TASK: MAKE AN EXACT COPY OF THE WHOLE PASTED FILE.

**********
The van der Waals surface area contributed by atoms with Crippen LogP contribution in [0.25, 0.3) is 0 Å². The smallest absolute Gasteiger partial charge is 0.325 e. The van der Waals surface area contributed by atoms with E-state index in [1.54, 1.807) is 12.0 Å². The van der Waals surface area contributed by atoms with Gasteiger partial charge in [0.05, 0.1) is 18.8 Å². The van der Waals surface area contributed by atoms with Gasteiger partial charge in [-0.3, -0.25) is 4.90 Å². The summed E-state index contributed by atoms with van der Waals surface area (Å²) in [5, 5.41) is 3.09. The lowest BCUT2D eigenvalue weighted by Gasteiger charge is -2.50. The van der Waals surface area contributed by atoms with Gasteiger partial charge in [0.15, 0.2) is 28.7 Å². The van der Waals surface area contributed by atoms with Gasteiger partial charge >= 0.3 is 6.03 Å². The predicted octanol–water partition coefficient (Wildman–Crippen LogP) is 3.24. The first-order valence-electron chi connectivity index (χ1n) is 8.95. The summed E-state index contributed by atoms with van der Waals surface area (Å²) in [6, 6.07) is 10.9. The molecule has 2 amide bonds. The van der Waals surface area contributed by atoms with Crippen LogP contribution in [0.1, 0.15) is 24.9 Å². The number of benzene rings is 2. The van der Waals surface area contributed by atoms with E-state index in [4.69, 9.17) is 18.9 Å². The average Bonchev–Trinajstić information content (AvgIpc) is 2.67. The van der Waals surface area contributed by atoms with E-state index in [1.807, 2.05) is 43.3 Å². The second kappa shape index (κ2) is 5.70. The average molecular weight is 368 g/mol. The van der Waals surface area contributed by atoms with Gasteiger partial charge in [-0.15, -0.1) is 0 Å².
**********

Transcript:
The van der Waals surface area contributed by atoms with Crippen LogP contribution in [0.25, 0.3) is 0 Å². The smallest absolute Gasteiger partial charge is 0.325 e. The van der Waals surface area contributed by atoms with E-state index in [1.54, 1.807) is 12.0 Å². The van der Waals surface area contributed by atoms with Gasteiger partial charge in [0.05, 0.1) is 18.8 Å². The van der Waals surface area contributed by atoms with Gasteiger partial charge in [-0.3, -0.25) is 4.90 Å². The summed E-state index contributed by atoms with van der Waals surface area (Å²) in [5, 5.41) is 3.09. The lowest BCUT2D eigenvalue weighted by Gasteiger charge is -2.50. The van der Waals surface area contributed by atoms with Gasteiger partial charge in [0.15, 0.2) is 28.7 Å². The van der Waals surface area contributed by atoms with Gasteiger partial charge >= 0.3 is 6.03 Å². The predicted octanol–water partition coefficient (Wildman–Crippen LogP) is 3.24. The first-order valence-electron chi connectivity index (χ1n) is 8.95. The summed E-state index contributed by atoms with van der Waals surface area (Å²) in [6, 6.07) is 10.9. The molecule has 2 amide bonds. The van der Waals surface area contributed by atoms with Crippen LogP contribution in [0.1, 0.15) is 24.9 Å². The number of benzene rings is 2. The van der Waals surface area contributed by atoms with E-state index in [4.69, 9.17) is 18.9 Å². The average Bonchev–Trinajstić information content (AvgIpc) is 2.67. The van der Waals surface area contributed by atoms with E-state index in [1.807, 2.05) is 43.3 Å². The second kappa shape index (κ2) is 5.70. The average molecular weight is 368 g/mol. The van der Waals surface area contributed by atoms with Gasteiger partial charge in [-0.15, -0.1) is 0 Å².